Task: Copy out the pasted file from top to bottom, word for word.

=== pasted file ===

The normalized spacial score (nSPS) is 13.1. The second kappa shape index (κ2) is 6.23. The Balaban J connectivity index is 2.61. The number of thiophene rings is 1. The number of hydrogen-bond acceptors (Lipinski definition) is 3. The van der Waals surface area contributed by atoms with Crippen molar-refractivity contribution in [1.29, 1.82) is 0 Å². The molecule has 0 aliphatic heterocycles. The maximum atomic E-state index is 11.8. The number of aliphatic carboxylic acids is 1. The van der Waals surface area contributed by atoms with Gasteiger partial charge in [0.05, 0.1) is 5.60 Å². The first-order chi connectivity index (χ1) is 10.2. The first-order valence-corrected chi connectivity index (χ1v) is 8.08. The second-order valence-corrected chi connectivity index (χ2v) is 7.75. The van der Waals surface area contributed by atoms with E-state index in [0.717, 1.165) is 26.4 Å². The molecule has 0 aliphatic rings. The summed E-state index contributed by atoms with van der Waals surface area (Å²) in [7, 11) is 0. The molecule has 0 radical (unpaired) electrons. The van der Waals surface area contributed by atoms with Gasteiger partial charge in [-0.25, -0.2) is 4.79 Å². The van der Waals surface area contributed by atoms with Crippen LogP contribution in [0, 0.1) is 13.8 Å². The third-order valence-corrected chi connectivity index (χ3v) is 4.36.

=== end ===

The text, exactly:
The normalized spacial score (nSPS) is 13.1. The second kappa shape index (κ2) is 6.23. The Balaban J connectivity index is 2.61. The number of thiophene rings is 1. The number of hydrogen-bond acceptors (Lipinski definition) is 3. The van der Waals surface area contributed by atoms with Crippen molar-refractivity contribution in [1.29, 1.82) is 0 Å². The molecule has 0 aliphatic heterocycles. The maximum atomic E-state index is 11.8. The number of aliphatic carboxylic acids is 1. The van der Waals surface area contributed by atoms with Gasteiger partial charge in [0.05, 0.1) is 5.60 Å². The first-order chi connectivity index (χ1) is 10.2. The first-order valence-corrected chi connectivity index (χ1v) is 8.08. The second-order valence-corrected chi connectivity index (χ2v) is 7.75. The van der Waals surface area contributed by atoms with E-state index in [0.717, 1.165) is 26.4 Å². The molecule has 0 aliphatic rings. The summed E-state index contributed by atoms with van der Waals surface area (Å²) in [7, 11) is 0. The molecule has 0 radical (unpaired) electrons. The van der Waals surface area contributed by atoms with Gasteiger partial charge in [-0.25, -0.2) is 4.79 Å². The van der Waals surface area contributed by atoms with Crippen LogP contribution in [0, 0.1) is 13.8 Å². The third-order valence-corrected chi connectivity index (χ3v) is 4.36.